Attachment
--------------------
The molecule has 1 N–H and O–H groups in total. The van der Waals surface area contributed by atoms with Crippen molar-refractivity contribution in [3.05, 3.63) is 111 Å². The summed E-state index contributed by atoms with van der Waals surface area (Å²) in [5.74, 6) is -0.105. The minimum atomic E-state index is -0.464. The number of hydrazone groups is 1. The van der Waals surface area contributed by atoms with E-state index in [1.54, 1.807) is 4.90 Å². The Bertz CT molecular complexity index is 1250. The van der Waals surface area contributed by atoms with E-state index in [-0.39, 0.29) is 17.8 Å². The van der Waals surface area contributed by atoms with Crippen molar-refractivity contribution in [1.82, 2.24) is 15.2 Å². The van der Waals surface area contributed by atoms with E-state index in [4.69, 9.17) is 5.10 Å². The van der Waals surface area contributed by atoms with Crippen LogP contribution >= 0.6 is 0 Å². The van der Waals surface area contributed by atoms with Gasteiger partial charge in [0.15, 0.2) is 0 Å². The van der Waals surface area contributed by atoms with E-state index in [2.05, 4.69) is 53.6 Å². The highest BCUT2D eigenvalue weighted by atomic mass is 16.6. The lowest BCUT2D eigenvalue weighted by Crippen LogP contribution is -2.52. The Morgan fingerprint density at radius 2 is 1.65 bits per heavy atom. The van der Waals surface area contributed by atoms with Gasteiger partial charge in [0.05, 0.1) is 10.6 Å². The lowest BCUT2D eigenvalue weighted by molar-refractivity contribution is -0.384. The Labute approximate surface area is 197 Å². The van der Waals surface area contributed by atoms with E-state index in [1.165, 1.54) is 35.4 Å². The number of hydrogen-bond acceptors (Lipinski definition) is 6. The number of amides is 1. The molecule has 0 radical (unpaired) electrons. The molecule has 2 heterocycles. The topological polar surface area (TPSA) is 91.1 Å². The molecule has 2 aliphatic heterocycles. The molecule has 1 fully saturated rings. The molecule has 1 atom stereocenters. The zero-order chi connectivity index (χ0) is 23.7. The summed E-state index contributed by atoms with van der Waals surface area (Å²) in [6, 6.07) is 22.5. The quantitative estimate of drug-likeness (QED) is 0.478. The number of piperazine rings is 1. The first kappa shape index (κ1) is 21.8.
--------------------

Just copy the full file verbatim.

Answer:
The molecule has 1 N–H and O–H groups in total. The van der Waals surface area contributed by atoms with Crippen molar-refractivity contribution in [3.05, 3.63) is 111 Å². The summed E-state index contributed by atoms with van der Waals surface area (Å²) in [5.74, 6) is -0.105. The minimum atomic E-state index is -0.464. The number of hydrazone groups is 1. The van der Waals surface area contributed by atoms with E-state index in [1.54, 1.807) is 4.90 Å². The Bertz CT molecular complexity index is 1250. The van der Waals surface area contributed by atoms with E-state index in [-0.39, 0.29) is 17.8 Å². The van der Waals surface area contributed by atoms with Crippen molar-refractivity contribution in [1.82, 2.24) is 15.2 Å². The van der Waals surface area contributed by atoms with E-state index in [4.69, 9.17) is 5.10 Å². The van der Waals surface area contributed by atoms with Crippen LogP contribution >= 0.6 is 0 Å². The van der Waals surface area contributed by atoms with Gasteiger partial charge in [0.15, 0.2) is 0 Å². The van der Waals surface area contributed by atoms with E-state index in [2.05, 4.69) is 53.6 Å². The highest BCUT2D eigenvalue weighted by atomic mass is 16.6. The lowest BCUT2D eigenvalue weighted by Crippen LogP contribution is -2.52. The Morgan fingerprint density at radius 2 is 1.65 bits per heavy atom. The van der Waals surface area contributed by atoms with Gasteiger partial charge in [0.05, 0.1) is 10.6 Å². The lowest BCUT2D eigenvalue weighted by molar-refractivity contribution is -0.384. The Labute approximate surface area is 197 Å². The van der Waals surface area contributed by atoms with E-state index in [1.165, 1.54) is 35.4 Å². The number of hydrogen-bond acceptors (Lipinski definition) is 6. The number of amides is 1. The molecule has 0 radical (unpaired) electrons. The molecule has 2 heterocycles. The topological polar surface area (TPSA) is 91.1 Å². The molecule has 2 aliphatic heterocycles. The molecule has 1 fully saturated rings. The molecule has 1 atom stereocenters. The zero-order chi connectivity index (χ0) is 23.7. The summed E-state index contributed by atoms with van der Waals surface area (Å²) in [6, 6.07) is 22.5. The quantitative estimate of drug-likeness (QED) is 0.478. The number of piperazine rings is 1. The first kappa shape index (κ1) is 21.8.